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#1
Well here's one we don't see often!

This semester we're making and should be able to complete a classical guitar!

Specs:

-650mm scale
-Spruce top
-Mahoganny back and sides
-Mahoganny neck
-Ebony fretboard and bridge
-Schaller Classical Hauser (16:1) machine heads
-Spanish Heel
-2 1/16" nut width

Will be finished with a French Polish. Should be applying the French Polish next semester. This one will be ready to be closed by mid-May, ready for evalution from teachers.

Neck:



Headstock:







*I should be posting at least once a week, adding new pics every so often!

Feel free to comment or ask measurements!
#5
What kind of wood is your soundboard? and what are you making your sides out of?
and is it just me, or is the bracing perfectly symmetrical on both sides? Because, as far as I know, it's not supposed to be. Maybe steel strings just have a different bracing construction than classicals need.
Cause Mine is completely different. XD
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Gear:
Peavey Supreme 100W head
Crate 4x12 cab
Epiphone Les Paul Standard+
Modded Johnson Stratocaster
#6
spruce top, mahogany sides and back ^

Very nice, Not to often you see an acoustic or classical build on here...
#7
lookin good!

just curious, where did you get that bracing pattern?
#8
Awesome, GB&C needs more acoustics!




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#9
Quote by Emoishboy
What kind of wood is your soundboard? and what are you making your sides out of?
and is it just me, or is the bracing perfectly symmetrical on both sides? Because, as far as I know, it's not supposed to be. Maybe steel strings just have a different bracing construction than classicals need.
Cause Mine is completely different. XD



The bracings are very similar on both sides, but have a small difference which might not show on those pics. The treble-side bracings touch the bottom "V" of the fan bracing, while the bass-side doesn't.

There are tons of possibilities in bracing patterns, all with their own qualities and flaws. Also classical and acoustic guitars dont have the same patterns.

Quote by jimtaka
lookin good!

just curious, where did you get that bracing pattern?


We took it off a plan our teachers made, it's based off a classical guitar our school director made.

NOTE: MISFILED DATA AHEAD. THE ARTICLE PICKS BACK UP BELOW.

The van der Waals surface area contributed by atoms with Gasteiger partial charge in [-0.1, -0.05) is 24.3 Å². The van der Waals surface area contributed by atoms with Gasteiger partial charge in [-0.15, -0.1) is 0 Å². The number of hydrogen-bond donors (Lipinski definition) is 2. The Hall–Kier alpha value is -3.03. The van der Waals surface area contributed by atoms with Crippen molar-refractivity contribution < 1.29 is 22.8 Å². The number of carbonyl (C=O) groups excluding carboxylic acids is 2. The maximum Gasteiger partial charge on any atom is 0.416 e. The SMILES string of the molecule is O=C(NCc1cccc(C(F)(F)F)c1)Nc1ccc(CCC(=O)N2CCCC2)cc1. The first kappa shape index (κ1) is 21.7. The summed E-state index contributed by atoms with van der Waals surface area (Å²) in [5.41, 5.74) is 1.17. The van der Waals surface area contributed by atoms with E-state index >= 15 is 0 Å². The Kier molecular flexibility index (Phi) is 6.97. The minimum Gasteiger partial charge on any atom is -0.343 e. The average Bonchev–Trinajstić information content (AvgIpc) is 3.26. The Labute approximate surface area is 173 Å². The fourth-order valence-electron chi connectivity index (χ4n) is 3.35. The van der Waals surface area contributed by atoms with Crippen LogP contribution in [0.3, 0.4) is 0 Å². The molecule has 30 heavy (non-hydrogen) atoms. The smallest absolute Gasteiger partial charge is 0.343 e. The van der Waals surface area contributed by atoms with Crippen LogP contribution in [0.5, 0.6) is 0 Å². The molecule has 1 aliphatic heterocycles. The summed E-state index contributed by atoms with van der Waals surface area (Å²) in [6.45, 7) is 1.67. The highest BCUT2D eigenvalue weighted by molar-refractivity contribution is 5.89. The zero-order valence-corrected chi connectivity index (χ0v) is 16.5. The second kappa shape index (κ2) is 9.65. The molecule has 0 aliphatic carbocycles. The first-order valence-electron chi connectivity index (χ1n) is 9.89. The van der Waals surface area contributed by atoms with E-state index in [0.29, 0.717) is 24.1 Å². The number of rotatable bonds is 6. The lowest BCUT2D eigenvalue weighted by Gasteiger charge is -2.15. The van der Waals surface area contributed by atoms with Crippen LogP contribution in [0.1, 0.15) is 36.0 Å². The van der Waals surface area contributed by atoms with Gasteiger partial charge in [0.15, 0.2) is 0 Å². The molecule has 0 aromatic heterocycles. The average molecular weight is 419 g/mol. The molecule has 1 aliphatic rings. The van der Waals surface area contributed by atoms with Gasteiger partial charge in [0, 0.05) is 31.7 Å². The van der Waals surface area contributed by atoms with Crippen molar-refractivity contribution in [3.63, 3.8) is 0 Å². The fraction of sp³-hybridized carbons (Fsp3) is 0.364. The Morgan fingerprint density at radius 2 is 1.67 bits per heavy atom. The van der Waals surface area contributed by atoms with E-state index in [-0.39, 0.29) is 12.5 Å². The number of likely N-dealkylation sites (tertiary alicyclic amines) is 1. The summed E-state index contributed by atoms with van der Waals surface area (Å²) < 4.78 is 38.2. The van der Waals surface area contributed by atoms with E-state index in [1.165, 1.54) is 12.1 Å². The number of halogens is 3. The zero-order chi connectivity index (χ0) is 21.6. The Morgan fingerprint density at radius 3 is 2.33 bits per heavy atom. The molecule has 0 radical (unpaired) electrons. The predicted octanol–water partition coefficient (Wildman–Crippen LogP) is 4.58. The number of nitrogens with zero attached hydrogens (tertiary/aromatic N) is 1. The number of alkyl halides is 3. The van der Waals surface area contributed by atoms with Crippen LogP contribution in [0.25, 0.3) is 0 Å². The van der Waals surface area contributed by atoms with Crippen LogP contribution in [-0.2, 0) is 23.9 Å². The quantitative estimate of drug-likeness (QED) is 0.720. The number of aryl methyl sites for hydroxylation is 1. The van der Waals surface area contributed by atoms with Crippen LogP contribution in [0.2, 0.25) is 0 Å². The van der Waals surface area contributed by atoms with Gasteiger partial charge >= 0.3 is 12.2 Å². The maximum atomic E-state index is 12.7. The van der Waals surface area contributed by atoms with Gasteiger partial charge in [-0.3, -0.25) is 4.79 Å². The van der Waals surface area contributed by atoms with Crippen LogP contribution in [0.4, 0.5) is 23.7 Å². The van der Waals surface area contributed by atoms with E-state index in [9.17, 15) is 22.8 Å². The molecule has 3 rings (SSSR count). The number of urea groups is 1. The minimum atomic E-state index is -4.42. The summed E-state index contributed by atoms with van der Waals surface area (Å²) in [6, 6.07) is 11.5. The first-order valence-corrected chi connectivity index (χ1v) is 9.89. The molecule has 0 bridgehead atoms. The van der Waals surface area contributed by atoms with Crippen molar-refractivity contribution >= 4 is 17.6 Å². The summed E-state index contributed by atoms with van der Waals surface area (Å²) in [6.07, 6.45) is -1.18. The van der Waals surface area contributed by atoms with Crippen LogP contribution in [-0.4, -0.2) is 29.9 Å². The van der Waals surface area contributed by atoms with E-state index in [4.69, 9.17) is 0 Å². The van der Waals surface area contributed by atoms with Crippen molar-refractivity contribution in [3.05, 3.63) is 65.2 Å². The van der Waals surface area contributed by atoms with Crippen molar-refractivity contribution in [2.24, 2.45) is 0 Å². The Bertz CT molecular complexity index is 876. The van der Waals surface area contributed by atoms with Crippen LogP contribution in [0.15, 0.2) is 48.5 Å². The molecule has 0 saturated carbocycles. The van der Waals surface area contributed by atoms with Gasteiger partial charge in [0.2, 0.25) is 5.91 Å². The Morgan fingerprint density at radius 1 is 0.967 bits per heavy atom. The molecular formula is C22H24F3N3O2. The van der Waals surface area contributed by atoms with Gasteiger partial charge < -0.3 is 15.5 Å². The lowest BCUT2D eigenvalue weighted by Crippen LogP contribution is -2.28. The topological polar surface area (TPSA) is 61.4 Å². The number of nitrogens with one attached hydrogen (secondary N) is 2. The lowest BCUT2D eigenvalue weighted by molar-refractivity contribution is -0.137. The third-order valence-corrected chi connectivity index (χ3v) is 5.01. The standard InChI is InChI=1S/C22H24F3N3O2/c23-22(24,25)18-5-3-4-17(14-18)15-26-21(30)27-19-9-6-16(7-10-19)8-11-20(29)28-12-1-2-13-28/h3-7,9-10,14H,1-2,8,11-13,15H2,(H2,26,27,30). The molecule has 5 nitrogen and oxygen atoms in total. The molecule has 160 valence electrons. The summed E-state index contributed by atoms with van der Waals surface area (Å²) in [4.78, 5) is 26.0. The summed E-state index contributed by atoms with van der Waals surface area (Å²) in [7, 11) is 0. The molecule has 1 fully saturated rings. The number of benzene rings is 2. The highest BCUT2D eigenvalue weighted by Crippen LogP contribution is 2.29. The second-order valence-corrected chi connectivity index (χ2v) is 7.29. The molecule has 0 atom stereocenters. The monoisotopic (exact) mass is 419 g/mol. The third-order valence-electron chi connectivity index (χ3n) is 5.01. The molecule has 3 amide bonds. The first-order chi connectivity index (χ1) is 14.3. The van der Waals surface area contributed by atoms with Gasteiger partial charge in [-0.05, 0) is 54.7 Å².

All the guitars being built in class are based on his pattern. For the sake of making it simple for us and the teacher to evaluate we took this simple approach, since this is all our first one. Next semester, we'll be building an acoustic, we'll have much more freedom then.
Last edited by velly69 at Feb 27, 2009,
#10
Looks awesome... Never seen a classical build before, best of luck to you!
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#15
Wow, that is amazing. I love how classical guitars sound. I'm excited to see the end of this build!
Gear:
Squier Strat
Cordoba 20TM-CE Acoustic Electric Tenor Uke
Bugera V22
#16
I just subscribed to this, not many acoustic build threads out there. I'm getting close to finished with my first acoustic now, a lot harder to do than I expected. I have a nice piece of flamed maple that is going to be the back and sides for a classical eventually (I'm taking a break from building acoustics for a while after this one).
#17
Thanks for the comments guys, very encouraging to see some interest for this build!

The building part for this guitar will be finished by May. We'll be finishing it be the end of this year. We'll also have an acoustic started and most probably finished by then.

Good luck 420Freak for your acoustic! Are you building/learning on your own?
#18
Quote by velly69
Thanks for the comments guys, very encouraging to see some interest for this build!

The building part for this guitar will be finished by May. We'll be finishing it be the end of this year. We'll also have an acoustic started and most probably finished by then.

Good luck 420Freak for your acoustic! Are you building/learning on your own?

Thanks, I am learning on my own I did tons of research beforehand. I have had lots of woodworking experience before and I have built a bunch of electrics so that helps and my dad's a great woodworker and he can help me if I need it which so far has only been once for setting the neck. I did end up having to start the body over though. Your doing great on this can't wait to see more.
Last edited by 420 FREAK at Mar 9, 2009,
#19
looks beautiful. you obv. know how to make a good guitar
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#21
More pics! Here are some of gluing the neck on the top.

To get a correct fit, the heel was adjusted on a table-mounted router to take off just the right thickness, which is 0.100" for the top. After routing, the heel was slightly sanded and needed to be checked often in order for the fit to be perfect. The neck needs to be in contact with the working surface as well as with the top.








#22
how are you going to bend the sides?
Will you soak it in water then use a steam iron or something then put it in the bracing?
I am always interested in how people do this cause its the only thing i'm worried about before i start planning an acoustic build